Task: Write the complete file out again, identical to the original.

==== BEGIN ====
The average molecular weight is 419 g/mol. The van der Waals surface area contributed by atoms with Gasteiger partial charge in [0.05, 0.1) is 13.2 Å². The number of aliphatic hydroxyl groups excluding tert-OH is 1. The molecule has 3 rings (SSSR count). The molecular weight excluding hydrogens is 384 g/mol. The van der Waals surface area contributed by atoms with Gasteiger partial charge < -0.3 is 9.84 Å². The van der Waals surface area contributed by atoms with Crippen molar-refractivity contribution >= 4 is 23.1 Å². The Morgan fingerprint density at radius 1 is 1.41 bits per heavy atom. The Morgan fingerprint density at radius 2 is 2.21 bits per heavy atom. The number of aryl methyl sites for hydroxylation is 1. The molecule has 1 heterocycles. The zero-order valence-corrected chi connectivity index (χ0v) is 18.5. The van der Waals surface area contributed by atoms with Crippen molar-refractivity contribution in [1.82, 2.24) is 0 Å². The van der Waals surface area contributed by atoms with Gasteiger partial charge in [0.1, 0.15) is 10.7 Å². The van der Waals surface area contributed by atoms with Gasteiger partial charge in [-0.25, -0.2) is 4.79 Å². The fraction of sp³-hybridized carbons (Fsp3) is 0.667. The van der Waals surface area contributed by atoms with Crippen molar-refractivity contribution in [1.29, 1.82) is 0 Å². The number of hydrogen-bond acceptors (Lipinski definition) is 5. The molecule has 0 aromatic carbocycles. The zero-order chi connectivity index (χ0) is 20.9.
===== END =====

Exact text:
The average molecular weight is 419 g/mol. The van der Waals surface area contributed by atoms with Gasteiger partial charge in [0.05, 0.1) is 13.2 Å². The number of aliphatic hydroxyl groups excluding tert-OH is 1. The molecule has 3 rings (SSSR count). The molecular weight excluding hydrogens is 384 g/mol. The van der Waals surface area contributed by atoms with Gasteiger partial charge < -0.3 is 9.84 Å². The van der Waals surface area contributed by atoms with Crippen molar-refractivity contribution >= 4 is 23.1 Å². The Morgan fingerprint density at radius 1 is 1.41 bits per heavy atom. The Morgan fingerprint density at radius 2 is 2.21 bits per heavy atom. The number of aryl methyl sites for hydroxylation is 1. The molecule has 1 heterocycles. The zero-order valence-corrected chi connectivity index (χ0v) is 18.5. The van der Waals surface area contributed by atoms with Crippen molar-refractivity contribution in [1.82, 2.24) is 0 Å². The van der Waals surface area contributed by atoms with Gasteiger partial charge in [0.1, 0.15) is 10.7 Å². The van der Waals surface area contributed by atoms with Gasteiger partial charge in [-0.25, -0.2) is 4.79 Å². The fraction of sp³-hybridized carbons (Fsp3) is 0.667. The van der Waals surface area contributed by atoms with Crippen molar-refractivity contribution in [1.29, 1.82) is 0 Å². The number of hydrogen-bond acceptors (Lipinski definition) is 5. The molecule has 0 aromatic carbocycles. The zero-order chi connectivity index (χ0) is 20.9.